Orangutan fathers are not frequently involved in raising their offspring. No mammal on earth spends more of its life with its young than a female. At the Denver Zoo, this orangutan raised his two-year-old offspring despite all odds by taking on the role of a mother. After the mother died, the male took charge of raising his children.
“We’re deeply saddened to share that Nias, the matriarch of our Sumatran orangutan family, died unexpectedly last Thursday,” the zoo shared on social media. Nias joined the Denver Zoo at the age of 17 in 2005 and has spent the last 15 years entertaining visitors and working as an advocate for her threatened species.
Her two daughters, Hesty, 10, and Cerah, 2, were frequently seen caring for and playing with her. At this point, we do not know what caused Nias’ death and are awaiting the findings of a necropsy performed by our partners at Colorado State University’s College of Veterinary Medicine & Biomedical Services.
Nias was renowned as the “Queen Bee” of the Great Apes display at the Zoo. Her caretakers knew not to offer a reward to another orangutan unless they intended to give it to Nias as well, and her mate, Berani, always followed her lead. Until Hesty became more independent, she kept a close eye on her, never letting her out of her sight. As Cerah, born in 2018, was added to the family, Nias calmed, and visitors noticed her swinging around on her own, still under mom’s cautious eye.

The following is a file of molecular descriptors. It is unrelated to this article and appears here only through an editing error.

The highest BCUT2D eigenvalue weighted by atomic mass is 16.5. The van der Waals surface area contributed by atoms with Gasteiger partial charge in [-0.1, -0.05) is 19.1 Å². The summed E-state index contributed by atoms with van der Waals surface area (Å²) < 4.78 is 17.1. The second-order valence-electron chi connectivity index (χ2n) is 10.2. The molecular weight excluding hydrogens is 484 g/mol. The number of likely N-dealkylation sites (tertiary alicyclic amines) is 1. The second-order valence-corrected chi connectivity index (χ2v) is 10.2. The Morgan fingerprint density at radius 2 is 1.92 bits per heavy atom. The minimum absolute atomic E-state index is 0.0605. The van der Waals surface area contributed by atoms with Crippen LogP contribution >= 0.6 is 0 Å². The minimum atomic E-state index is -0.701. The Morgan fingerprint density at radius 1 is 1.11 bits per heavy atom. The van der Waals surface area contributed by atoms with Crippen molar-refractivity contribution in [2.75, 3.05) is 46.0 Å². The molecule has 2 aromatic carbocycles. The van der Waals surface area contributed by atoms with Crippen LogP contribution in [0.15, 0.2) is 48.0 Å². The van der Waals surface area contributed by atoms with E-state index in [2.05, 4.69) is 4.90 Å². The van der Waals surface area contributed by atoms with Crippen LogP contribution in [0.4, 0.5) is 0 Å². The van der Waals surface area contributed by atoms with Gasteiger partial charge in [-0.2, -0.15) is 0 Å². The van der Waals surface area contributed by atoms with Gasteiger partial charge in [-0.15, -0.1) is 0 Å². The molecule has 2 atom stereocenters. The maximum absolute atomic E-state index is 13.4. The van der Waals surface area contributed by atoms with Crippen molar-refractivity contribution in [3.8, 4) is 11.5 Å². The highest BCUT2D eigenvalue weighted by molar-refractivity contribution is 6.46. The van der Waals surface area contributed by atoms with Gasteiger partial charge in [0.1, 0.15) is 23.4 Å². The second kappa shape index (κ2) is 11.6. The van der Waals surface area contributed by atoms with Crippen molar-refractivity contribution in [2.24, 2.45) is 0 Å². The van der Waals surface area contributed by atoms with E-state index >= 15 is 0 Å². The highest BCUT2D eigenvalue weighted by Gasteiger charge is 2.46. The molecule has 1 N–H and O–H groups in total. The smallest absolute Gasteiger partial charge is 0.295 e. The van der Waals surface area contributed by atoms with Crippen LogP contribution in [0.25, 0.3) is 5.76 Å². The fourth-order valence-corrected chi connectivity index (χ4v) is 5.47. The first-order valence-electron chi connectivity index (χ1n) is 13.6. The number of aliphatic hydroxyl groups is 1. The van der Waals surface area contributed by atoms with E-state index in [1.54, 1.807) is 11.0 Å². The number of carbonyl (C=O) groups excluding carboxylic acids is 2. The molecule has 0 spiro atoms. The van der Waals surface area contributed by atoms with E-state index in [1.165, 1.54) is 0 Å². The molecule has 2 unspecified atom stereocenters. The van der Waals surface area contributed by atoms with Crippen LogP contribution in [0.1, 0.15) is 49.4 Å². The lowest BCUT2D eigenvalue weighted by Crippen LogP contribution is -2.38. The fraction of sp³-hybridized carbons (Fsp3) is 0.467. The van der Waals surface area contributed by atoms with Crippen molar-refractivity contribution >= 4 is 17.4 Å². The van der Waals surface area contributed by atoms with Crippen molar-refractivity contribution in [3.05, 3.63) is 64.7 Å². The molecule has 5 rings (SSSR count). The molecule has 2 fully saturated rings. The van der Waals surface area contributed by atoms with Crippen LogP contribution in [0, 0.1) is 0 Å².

KIRO7’s Cindy Cossaboon, Primate Keeper Cindy Cossaboon, who has been with Nias since her first day at the Zoo, reported that it was fantastic to witness this huge male with this tiny, little infant. “It’s one of those things where you have this terrible storm, and then you have the rainbow at the end. He is doing a fantastic job. We couldn’t ask for better care for her.”
As a loving father, Nias comforts his daughter whenever she cries, cuddling with her when she goes to sleep or cries at night.
Cossaboon added that not many individuals got to have the kind of bond I have with these animals. Everyone has their personality, story, and incredible experiences and recollections.
Cerah’s zookeepers wish she has a long and healthy life. Her attachment to her father has piqued the public’s interest, and their narrative reminds them of how similar orangutans are to people.
“It’s just heartwarming to be able to see something that can bring us all joy and something to look forward to,” remarked Cossaboon. Please share this touching family story with your friends and family members since it represents love and family.